So, what can be learned from DD’s double-down? Too many brands are concerned with the fancy bells and whistles of their social media space and forget that they need to have someone moderating the content. Granted, mistakes do happen: Dunkin’ Donuts could have had technical difficulties with the Internet down all day; the person in charge of monitoring the Facebook page and scanning for coverage could have been off sick that day; or maybe, and more likely – the company wasn’t investing enough time in regularly checking up on its Facebook page.

As one of the administrators of SHIFT Communications Facebook page, I check the space multiple times a day. I do this not only to moderate what is being posted on the Facebook page wall, but to understand what is important to SHIFT’s various audiences and what it takes to maintain the outward image of our company.

It’s just unfortunate that, as of late, Dunkin’ Donuts has been outdone by those other double Ds.

Twitter and Ice Cream: A Love Story

By Amanda Guisbond (@agbond) w/ photos from Katie Despres (@kdespres)

Who needs location-based social media (hello, Foursquare) when you have a Twitter-branded moving target? Such is the brilliance that is Ben & Jerry’s dessert-on-wheels, the Ben & Jerry’s Truck (@BenJerrysTruck). Granted the Truck is leveraging SM tools such as Foursquare (by staking a claim in every new location) and Twitpic, its main spot is Twitter with more recent stops along the streets of Boston.

And, naturally, how does one elicit a visit from the Ben & Jerry’s Truck – and more importantly, the gift of free ice cream? By using Twitter to beg, plead and bargain with the brand! SHIFT Communications Boston staffers took to Twitter yesterday, in response to a provocative tweet by the Truck, asking for recommendations on where to stop in the greater Boston area. SHIFT’s pleas for ice cream even inspired a #hashtag:

Full disclosure – SHIFT Boston shares residency with a few other big Boston brands, including WGBH and New Balance. WGBH staffers, including @WGHBJoanna were also on the case to bring Ben & Jerry’s to our offices, and even buddy-ed up with us on the cause!

Needless to say, the Truck came through and delivered free, mini-ice cream cups to WGBH & SHIFT staffers, to everyone’s delight. So what does this mean from a brand standpoint? Is Ben & Jerry’s just giving away product? What is the ROI?

  • Increased awareness of Ben & Jerry’s social media presence on Twitter, Foursquare and Facebook (savvy SHIFT staffers quickly turned to Facebook to fan the Ben & Jerry’s page and seek out any additional details on the truck’s whereabouts)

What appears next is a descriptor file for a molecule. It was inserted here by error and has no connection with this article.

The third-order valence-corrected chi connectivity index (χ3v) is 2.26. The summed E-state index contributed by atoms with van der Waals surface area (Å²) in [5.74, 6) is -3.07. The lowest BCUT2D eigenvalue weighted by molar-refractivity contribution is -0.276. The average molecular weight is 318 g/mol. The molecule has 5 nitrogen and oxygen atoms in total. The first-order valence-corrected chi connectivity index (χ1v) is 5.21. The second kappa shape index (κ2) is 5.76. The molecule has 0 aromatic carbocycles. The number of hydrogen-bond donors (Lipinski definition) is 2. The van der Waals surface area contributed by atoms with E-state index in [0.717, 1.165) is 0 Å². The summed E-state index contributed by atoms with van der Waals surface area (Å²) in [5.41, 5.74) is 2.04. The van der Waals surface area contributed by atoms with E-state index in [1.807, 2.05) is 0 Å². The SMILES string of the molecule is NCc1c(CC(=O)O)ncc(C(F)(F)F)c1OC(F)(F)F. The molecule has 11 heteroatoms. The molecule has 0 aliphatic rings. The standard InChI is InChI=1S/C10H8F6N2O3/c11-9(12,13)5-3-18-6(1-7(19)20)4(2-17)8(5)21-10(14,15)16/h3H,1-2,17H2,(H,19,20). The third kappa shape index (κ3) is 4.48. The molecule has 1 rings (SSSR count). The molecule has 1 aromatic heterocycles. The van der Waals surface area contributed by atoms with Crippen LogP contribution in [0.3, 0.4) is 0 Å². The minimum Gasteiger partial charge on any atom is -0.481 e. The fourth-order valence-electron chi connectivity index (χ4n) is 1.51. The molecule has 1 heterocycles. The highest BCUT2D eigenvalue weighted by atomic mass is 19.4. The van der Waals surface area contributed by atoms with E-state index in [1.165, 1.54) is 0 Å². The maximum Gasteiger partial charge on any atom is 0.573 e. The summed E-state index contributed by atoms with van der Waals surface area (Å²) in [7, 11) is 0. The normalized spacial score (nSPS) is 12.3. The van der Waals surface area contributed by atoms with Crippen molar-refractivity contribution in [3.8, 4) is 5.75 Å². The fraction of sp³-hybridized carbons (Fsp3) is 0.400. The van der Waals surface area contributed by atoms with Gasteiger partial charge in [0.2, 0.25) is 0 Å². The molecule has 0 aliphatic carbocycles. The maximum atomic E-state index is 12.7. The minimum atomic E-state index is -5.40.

• Social media-savvy brand support from Boston-based companies actively sharing the Truck’s presence via their own feeds. For example, the Truck visited and was tweeted by @Google, @oneforty, @HubSpot and @ZipCarBoston – and all in a 24 hour period!
  • Increased brand loyalty (or at least the guise of it) via happy consumers everywhere – including SHIFT staffers who posted smiling photo ops like this on their own Facebook pages…

Thanks, Ben & Jerry’s!

Sweet Tom, Tweet On

Post by Jany Xu

Sweet Tom

Tom Foremski stopped by for a quick lunch at SHIFT’s San Francisco office yesterday.  I’d never really met him, only seen him from afar.  He has the most soothing voice and a deep understanding/insight into the valley (which makes his blog, Silicon Valley Watcher, such an appropriate name).

The discussion centered around the evolving roles of PR and media in the tech industry, more specifically, where are we going and how to we pitch you.  Here are some of his pearls:

  • What happens if old media dies before new media learns how to walk?
  • You can’t fake interest online (referring to bloggers and their topics).
  • Google isn’t a tech company.  Google is a tech enabled media company.


Tweet On

As if Tom isn’t enough, our own Todd Defren had a tweet up last night @ Elephant & Castle.  Of course, I had to make an appearance, and I’m so glad I did.  Why?

  • Hef- its the end of a long work day; my body keeps telling me I haven’t slept and need to get on that.
  • Great company- I swear, at one point, we were discussing the merits of choosing the right traditional & new media strategies for each company, and then, we started talking about Folsom Street Fair (I am SO going this year!).
  • Elephant & Castle- we had the whole downstairs.  It wasn’t too loud.  Our server was amazing.

Shout outs to @bitemarks bunch, @dale, & @julie.